SLEEP AND BREATHING
What is Sleep Disordered Breathing?
Sleep disordered breathing (SDB) is an umbrella term that describes abnormal breathing during sleep. It represents a spectrum of sleep-related breathing dysfunction ranging from mild snoring to severe sleep apnea.
Snoring: Not "Just" a Social Problem
Snoring can be more than just an inconvenience to your bed partner. It can also jeopardize your own sleep quality as well as compromise your quality of life.
If you’re tired during the day or have unexplained fatigue issues, you may be working too hard to breathe at night.
When your jaw and throat muscles relax during sleep, your airway changes shape and forces air to travel through a smaller opening. The resulting vibration of tissue in the throat is what we hear as snoring. It's the extra effort that you spend to breathe through a constricted airway that compromises your sleep.
Even soft snoring can cause “micro-arousals” (brief interruptions) throughout the night and prevent you from getting deep, restorative sleep. Without treatment, the effects of sleep disruption add up.
Symptoms associated with non-restorative sleep:
Irritability and mood swings
Depression / anxiety
Not only does snoring have short term effects on daily life, it can also have long-term health consequences. Snoring may seem harmless, but it's a sign that shouldn't be ignored. It is the primary “red flag” for a medical condition called obstructive sleep apnea.
SleepWell Solutions can perform a simple, overnight screening to see if your snoring is something that should be taken more seriously.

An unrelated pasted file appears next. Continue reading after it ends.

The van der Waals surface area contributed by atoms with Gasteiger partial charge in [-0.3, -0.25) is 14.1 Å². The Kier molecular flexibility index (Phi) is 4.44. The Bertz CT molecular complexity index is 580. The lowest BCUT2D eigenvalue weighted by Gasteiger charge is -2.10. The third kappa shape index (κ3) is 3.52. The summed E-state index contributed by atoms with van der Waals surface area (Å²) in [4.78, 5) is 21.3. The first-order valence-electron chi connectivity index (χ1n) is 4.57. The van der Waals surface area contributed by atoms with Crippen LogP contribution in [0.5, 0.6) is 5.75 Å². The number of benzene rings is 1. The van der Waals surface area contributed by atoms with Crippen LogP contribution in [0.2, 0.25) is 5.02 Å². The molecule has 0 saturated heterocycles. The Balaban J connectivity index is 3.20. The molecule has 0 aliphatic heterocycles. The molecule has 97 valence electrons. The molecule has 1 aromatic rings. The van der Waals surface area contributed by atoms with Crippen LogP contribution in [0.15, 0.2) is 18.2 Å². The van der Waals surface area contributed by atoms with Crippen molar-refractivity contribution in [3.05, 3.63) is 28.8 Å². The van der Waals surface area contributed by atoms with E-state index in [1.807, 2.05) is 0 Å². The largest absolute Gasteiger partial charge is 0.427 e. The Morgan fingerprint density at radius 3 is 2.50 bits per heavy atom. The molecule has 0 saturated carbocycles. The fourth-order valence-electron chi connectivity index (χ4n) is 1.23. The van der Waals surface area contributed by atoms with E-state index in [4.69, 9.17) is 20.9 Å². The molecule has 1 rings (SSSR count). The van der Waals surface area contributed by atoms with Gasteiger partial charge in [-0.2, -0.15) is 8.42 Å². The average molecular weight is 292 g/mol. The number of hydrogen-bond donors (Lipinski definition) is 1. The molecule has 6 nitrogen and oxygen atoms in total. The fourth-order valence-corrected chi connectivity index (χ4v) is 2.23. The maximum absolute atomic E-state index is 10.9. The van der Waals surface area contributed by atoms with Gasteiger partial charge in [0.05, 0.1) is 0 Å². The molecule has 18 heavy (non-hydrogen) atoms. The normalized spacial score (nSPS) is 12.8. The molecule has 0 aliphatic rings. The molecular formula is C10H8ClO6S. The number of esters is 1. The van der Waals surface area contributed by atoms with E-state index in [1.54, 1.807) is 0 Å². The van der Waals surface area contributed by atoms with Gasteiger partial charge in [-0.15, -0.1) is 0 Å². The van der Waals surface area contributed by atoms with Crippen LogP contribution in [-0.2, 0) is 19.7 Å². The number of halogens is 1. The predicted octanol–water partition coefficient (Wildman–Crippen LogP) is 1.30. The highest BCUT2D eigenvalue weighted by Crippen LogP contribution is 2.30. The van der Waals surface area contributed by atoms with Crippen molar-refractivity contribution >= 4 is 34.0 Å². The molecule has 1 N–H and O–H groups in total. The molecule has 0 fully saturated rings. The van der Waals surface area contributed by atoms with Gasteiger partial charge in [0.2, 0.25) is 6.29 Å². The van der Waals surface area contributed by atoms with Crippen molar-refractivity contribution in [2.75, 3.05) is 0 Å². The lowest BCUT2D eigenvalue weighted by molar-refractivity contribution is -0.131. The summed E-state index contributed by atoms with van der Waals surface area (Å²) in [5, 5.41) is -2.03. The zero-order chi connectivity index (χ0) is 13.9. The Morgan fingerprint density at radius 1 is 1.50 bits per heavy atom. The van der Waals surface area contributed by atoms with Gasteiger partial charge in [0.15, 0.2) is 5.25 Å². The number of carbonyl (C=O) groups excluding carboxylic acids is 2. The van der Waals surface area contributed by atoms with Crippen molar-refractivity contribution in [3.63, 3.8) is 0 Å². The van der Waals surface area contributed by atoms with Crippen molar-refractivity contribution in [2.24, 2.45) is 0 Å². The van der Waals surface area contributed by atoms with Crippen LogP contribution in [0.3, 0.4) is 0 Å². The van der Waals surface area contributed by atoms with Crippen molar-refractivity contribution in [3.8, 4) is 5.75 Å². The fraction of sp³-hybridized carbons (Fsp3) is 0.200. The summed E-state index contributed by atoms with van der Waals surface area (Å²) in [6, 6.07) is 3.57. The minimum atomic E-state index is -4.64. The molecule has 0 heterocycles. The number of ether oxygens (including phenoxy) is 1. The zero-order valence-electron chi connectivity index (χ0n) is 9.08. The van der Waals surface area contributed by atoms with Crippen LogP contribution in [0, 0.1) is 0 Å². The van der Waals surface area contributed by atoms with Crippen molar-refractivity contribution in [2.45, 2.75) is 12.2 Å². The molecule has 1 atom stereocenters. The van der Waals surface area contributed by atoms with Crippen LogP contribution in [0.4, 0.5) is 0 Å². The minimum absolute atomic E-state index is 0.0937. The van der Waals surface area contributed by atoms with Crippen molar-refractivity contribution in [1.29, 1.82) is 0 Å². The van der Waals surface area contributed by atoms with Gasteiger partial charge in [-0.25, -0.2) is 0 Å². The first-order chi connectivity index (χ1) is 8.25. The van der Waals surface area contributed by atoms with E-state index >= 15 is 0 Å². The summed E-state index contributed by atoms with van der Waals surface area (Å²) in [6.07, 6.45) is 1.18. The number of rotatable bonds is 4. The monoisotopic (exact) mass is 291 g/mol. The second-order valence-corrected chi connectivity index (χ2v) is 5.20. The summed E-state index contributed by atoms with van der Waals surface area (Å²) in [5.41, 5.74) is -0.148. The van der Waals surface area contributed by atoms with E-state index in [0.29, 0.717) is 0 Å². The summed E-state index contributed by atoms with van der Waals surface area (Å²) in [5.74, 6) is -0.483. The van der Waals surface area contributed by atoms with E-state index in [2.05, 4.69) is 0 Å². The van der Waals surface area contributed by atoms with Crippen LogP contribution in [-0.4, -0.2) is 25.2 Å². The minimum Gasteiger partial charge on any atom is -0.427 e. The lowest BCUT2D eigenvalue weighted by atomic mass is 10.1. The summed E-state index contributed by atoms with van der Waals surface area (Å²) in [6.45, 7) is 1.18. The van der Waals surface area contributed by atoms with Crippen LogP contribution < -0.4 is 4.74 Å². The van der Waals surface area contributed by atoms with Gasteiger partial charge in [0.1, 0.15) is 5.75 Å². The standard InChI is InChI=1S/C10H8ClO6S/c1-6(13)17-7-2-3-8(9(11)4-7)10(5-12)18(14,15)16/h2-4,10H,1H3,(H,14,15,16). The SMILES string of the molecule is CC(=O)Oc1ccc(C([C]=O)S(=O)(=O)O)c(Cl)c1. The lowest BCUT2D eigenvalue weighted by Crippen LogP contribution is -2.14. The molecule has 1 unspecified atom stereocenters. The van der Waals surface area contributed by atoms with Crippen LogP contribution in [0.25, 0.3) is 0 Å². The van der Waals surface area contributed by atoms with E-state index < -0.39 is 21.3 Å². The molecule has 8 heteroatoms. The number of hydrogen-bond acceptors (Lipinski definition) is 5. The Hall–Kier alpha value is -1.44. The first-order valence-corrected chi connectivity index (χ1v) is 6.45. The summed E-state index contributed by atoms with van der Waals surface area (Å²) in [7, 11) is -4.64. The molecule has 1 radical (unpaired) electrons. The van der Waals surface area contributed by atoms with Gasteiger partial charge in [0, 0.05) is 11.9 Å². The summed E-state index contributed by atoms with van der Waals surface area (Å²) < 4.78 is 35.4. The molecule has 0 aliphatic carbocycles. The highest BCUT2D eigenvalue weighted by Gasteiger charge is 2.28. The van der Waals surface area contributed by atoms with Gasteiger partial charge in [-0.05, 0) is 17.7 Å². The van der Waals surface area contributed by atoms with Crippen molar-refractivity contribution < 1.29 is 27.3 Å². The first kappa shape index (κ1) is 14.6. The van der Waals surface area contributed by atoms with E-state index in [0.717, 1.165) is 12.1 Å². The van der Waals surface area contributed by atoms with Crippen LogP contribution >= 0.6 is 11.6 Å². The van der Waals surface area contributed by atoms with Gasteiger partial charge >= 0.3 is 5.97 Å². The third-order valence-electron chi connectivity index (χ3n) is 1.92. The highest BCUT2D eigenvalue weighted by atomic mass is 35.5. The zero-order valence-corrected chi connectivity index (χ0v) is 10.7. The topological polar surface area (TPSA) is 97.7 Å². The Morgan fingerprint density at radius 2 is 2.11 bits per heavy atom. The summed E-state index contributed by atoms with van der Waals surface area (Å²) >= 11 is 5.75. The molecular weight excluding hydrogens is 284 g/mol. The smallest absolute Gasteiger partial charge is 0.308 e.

Sleep Apnea: A Serious Chronic Condition
Apnea literally means "cessation of breath." When you have sleep apnea, you stop breathing over and over throughout the night.
Most people who are diagnosed with sleep apnea suffer from obstructive sleep apnea. If you have (or someone you love has) this type of sleep-related breathing problem, your airway completely collapses in a repeating pattern when you sleep. In effect, you stop breathing because of an obstruction in your airway despite making an effort to breathe.
By contrast, central sleep apnea occurs when your brain fails to send the proper signals to the muscles that control breathing. This type of apnea is often associated with other conditions such as heart failure or stroke.
In both obstructive and central apnea, each apneic event results in drop in oxygen. Every time your brain senses a drop in oxygen, your fight-or-flight reflex kicks in and your brain wakes you up enough that you start breathing again. As you can imagine, your sleep quality is dramatically affected because you're brain is constantly waking you up enough to breathe.
Over time, both the sleep disturbance and the oxygen deprivation associated with sleep apnea can lead to significant health problems.
Untreated sleep apnea is linked to:
Depression / anxiety
High blood pressure
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